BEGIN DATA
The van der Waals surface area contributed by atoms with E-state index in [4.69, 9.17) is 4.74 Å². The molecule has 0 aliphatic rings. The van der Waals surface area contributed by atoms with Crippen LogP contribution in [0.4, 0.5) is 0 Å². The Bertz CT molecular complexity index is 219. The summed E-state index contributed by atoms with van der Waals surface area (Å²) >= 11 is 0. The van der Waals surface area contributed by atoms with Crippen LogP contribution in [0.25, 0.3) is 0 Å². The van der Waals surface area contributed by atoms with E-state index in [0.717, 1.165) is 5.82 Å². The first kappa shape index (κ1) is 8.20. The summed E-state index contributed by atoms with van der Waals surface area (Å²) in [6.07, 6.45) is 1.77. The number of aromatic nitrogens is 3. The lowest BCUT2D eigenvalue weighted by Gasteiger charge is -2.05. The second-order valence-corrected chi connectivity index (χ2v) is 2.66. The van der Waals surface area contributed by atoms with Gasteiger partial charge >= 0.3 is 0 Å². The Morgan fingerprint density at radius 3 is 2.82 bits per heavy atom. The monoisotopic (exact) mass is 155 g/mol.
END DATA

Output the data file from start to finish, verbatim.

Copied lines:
The van der Waals surface area contributed by atoms with E-state index in [4.69, 9.17) is 4.74 Å². The molecule has 0 aliphatic rings. The van der Waals surface area contributed by atoms with Crippen LogP contribution in [0.4, 0.5) is 0 Å². The Bertz CT molecular complexity index is 219. The summed E-state index contributed by atoms with van der Waals surface area (Å²) >= 11 is 0. The van der Waals surface area contributed by atoms with Crippen LogP contribution in [0.25, 0.3) is 0 Å². The van der Waals surface area contributed by atoms with E-state index in [0.717, 1.165) is 5.82 Å². The first kappa shape index (κ1) is 8.20. The summed E-state index contributed by atoms with van der Waals surface area (Å²) in [6.07, 6.45) is 1.77. The number of aromatic nitrogens is 3. The lowest BCUT2D eigenvalue weighted by Gasteiger charge is -2.05. The second-order valence-corrected chi connectivity index (χ2v) is 2.66. The van der Waals surface area contributed by atoms with Gasteiger partial charge >= 0.3 is 0 Å². The Morgan fingerprint density at radius 3 is 2.82 bits per heavy atom. The monoisotopic (exact) mass is 155 g/mol.